For Immediate Release

September 26, 2003 - SAN BERNARDINO COUNTY SUN

Contact: The San Manuel Band of Mission Indians

Tribes share culture, history at celebration


More than 500 people got a taste of tribal culture Friday night as they listened to bird singers, watched brush dancers, and ate fry bread at California Native American Day celebration.

The event, which took place in a small, outdoor arena at Cal State San Bernardino, was the finale for a week-long conference on California Indian culture.

Roughly 1,700 elementary and middle school students and their teachers came to the university throughout the week to learn basket weaving, storytelling, pottery, music and local American Indian history. This is the fifth year in a row that the university and the San Manuel Band of Serrano Mission Indians have sponsored the event.

UC Riverside professor Cliff Trafzer, 52, who recently finished a book about the San Manuel tribe and taught at the conference, said students had a lot more questions about tribal sovereignty than in previous years.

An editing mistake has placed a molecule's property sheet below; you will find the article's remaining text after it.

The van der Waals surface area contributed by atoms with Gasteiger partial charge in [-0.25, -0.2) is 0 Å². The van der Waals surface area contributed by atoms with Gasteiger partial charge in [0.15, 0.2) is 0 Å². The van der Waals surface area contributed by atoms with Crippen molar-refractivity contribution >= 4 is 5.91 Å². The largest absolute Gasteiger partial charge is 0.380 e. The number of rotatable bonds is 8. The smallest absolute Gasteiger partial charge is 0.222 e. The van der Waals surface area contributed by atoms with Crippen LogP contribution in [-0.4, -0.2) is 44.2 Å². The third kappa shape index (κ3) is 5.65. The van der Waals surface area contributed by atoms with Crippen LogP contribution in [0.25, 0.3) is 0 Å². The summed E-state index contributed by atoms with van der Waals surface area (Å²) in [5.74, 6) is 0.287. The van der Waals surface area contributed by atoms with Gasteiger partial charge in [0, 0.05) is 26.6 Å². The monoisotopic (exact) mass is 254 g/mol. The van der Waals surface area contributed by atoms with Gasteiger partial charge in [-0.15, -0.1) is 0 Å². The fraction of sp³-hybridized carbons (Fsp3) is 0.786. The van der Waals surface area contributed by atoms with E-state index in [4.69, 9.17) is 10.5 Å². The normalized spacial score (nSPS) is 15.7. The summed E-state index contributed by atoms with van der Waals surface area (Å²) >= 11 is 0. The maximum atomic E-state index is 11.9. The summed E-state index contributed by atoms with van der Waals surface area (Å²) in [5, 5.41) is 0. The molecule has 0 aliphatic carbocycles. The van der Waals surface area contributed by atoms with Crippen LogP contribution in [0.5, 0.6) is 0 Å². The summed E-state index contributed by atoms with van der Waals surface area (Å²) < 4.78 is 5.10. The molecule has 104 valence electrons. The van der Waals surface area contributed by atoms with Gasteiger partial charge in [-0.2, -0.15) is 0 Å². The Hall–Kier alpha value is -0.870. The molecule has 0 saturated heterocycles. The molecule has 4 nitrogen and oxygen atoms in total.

"I think that had a lot to do with television ads and the discussions in the newspapers and on TV,' Trafzer said.

James Ramos, a 37-year-old member of the San Manuel tribe and an organizer of the conference, said Cal State Sacramento is putting on its own event this year and is the only other state university to do so.

San Bernardino's event, he said, "is serving as a model for other areas.'

While young kids took advantage of the event to roll down grassy hills, about 25 American Indian men and boys sang traditional bird songs of the Cuhilla, Cupeno, Serrano and Luiseno Indians.

Almost the same amount of women and girls stood opposite the singing men and performed traditional dances.

Annette Rhodes, 41, of the Soboba Band of Luiseno Indians near San Jacinto, brought her teenage daughters and niece to dance with the bird singers.

"I think this is real nice because bird singing was gone for a while and now it is coming back,' she said.

Many people came with their families and and had never seen these type of performances before.

"It is an eye-opener,' said Orlando Soto, 23, of Victorville. "I don't know any of the songs, but it is beautiful.'